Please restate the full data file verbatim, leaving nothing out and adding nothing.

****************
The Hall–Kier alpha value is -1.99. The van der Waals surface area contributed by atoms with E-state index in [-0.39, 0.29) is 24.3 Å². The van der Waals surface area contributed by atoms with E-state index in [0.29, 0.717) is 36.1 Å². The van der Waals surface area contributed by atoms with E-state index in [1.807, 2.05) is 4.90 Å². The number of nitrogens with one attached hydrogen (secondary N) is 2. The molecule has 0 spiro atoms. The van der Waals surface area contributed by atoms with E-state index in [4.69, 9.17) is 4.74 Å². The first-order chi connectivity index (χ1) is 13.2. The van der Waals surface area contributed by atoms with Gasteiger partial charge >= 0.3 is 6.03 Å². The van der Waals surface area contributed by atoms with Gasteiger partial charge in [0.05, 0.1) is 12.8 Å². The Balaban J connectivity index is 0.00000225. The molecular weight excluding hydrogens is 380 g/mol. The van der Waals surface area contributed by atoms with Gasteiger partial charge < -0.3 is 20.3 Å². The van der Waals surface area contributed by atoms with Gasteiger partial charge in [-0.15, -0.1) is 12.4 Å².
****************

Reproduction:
The Hall–Kier alpha value is -1.99. The van der Waals surface area contributed by atoms with E-state index in [-0.39, 0.29) is 24.3 Å². The van der Waals surface area contributed by atoms with E-state index in [0.29, 0.717) is 36.1 Å². The van der Waals surface area contributed by atoms with E-state index in [1.807, 2.05) is 4.90 Å². The number of nitrogens with one attached hydrogen (secondary N) is 2. The molecule has 0 spiro atoms. The van der Waals surface area contributed by atoms with E-state index in [4.69, 9.17) is 4.74 Å². The first-order chi connectivity index (χ1) is 13.2. The van der Waals surface area contributed by atoms with Gasteiger partial charge >= 0.3 is 6.03 Å². The van der Waals surface area contributed by atoms with Gasteiger partial charge in [0.05, 0.1) is 12.8 Å². The Balaban J connectivity index is 0.00000225. The molecular weight excluding hydrogens is 380 g/mol. The van der Waals surface area contributed by atoms with Gasteiger partial charge < -0.3 is 20.3 Å². The van der Waals surface area contributed by atoms with Gasteiger partial charge in [-0.15, -0.1) is 12.4 Å².